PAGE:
You might want to think that parsing the configuration file can be difficult. Well, if you use C you would use YACC, if you use PHP, I don’t know what you would have done, but Scala is made to create this kind of Domain Specific Languages (for my the config is a DSL). You can easily transform a EBNF directly to scala code using the JavaTokenParsers provided by the Scala Library. As an example this it the statement that parses the first line:

def begin : Parser[Configuration] =
"begin" ~ ("default" | stringLiteral) ~ "configuration" ~ rep(define | build) ^^ {
case "begin"~name~"configuration"~confs => new Configuration(name, confs)

which is directly taken from the BNF:

config ::= "begin" ( "default" | string ) "configuration" ( define | build )*

Did I mention that the actual parser is 170 lines of code with usual indention and formatting?

The configuration file is searched in ~/.buildmaker, or if ~/.builmaker doesn’t exists, buildmaker.conf in the current directory. How do you configure the tool? First of all you can specify a configuration. It is usually called “default”. It is not yet supported to name it differently, although the parser is able to parse it. In further versions multiple configurations per file are allowed.

Variables are set using the define syntax. At the moment you can set the build and source variable as well the defaults variable, which is usually a block of statements that can be used in the branch configurations.

A branch is configured using the build syntax. You first have to specify which branch to build. Every branch can then configured to have build target with a given set of options. Branch options are:

  • with string: Builds the target with the given extension
  • enable string: Builds the target with the given extension
  • environment string=string: Builds the target with environment variable

. You can specify using defaults which will cause the runner to use the options specified in the defaults define.

At the moment the parser will not do a good job in notifying you what you are allowed to do and what not, although pure parse error will be emitted. You can also not set any other variable than the described once.


$ java -jar bauaffe-3.0.0a1.jar list
TARGET                         LAST BUILD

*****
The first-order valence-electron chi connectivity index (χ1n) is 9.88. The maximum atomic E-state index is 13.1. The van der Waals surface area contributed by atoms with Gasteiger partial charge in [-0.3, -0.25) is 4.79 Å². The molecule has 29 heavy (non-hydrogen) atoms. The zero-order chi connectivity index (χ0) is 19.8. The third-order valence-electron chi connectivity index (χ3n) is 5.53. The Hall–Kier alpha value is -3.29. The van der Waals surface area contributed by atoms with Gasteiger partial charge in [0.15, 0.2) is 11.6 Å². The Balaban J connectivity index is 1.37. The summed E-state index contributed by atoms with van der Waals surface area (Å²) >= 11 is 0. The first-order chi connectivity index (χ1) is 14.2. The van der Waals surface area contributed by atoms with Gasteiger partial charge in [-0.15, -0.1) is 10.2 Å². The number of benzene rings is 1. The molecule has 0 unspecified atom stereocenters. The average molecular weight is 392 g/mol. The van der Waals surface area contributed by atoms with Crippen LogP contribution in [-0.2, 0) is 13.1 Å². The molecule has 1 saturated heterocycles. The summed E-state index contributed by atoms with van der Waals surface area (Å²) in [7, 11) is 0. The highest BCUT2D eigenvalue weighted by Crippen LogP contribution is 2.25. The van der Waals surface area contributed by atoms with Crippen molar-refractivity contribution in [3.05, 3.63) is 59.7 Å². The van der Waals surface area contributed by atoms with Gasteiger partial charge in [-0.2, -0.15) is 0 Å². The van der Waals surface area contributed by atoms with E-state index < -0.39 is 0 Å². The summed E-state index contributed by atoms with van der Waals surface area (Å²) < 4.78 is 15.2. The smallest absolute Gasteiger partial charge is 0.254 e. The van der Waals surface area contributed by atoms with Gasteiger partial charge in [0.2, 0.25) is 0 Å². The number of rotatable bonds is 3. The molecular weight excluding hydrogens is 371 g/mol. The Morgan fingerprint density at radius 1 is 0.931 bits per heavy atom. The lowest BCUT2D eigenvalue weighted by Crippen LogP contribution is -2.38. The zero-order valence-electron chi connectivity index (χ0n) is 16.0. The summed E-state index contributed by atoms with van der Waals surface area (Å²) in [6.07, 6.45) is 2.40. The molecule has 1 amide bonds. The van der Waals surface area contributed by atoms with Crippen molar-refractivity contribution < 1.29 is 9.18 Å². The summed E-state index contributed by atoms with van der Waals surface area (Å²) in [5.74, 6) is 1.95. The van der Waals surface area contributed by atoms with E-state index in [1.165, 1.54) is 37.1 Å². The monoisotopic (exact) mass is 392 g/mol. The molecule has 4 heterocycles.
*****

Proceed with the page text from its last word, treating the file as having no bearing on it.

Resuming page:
php60                          None
php60-debug                    None
php53                          Sat Jan 09 16:55:12 CET 2010
php53-debug                    Sat Jan 09 16:59:37 CET 2010

gives you a list of parsed targets and their last build date. You can build a target using

$ java -jar bauaffe-3.0.0a1.jar 

or build all using

$ java -jar bauaffe-3.0.0a1.jar all

Please notice that the current version requires that you now what you are doing. You might miss some error messages or find them not useful. I’ll change this before the first release, if I’ll do a final version of it. I hope you like the little tool.

Download It!

Scala (pronounced /ˈskɑːlə, ˈskeɪlə/) is a multi-paradigm programming language designed to integrate features of object-oriented programming and functional programming.[1] The name Scala stands for “scalable language”, signifying that it is designed to grow with the demands of its users.

Show exit status of the last executed command in ZSH prompt

We recently stumbled over the problem that we want to know the exit status of the last command that was executed in our ZSH. Well the obvious thing is echoing $?, but as we need this quite often we want to have it in our right prompt. Googling around a little bit, we found the solution:

In your .zshrc add the following line


This will give you the last exit status on the right site of your shell.

My zsh now looks like this (with the additional stuff)

buenosaires:~/dev/c/git.git/>                                         (next)[1]

Writing a hg to subversion gate

Using a decentralized version control system (DVCS) like Mercurial (hg) or Git as a client for Subversion is very common. With the unique features of a DVCS a developer can have both the features of offline development and local branching while still being able to push to a subversion server. This approach is often used in environments in which subversion is the given version control system. While the approach of using this bi-directional push and pull mechanism, provided by git-svn or hgsubversion, works perfectly for one developer, it has limitations working in a team using the usual DVCS push and pull concepts.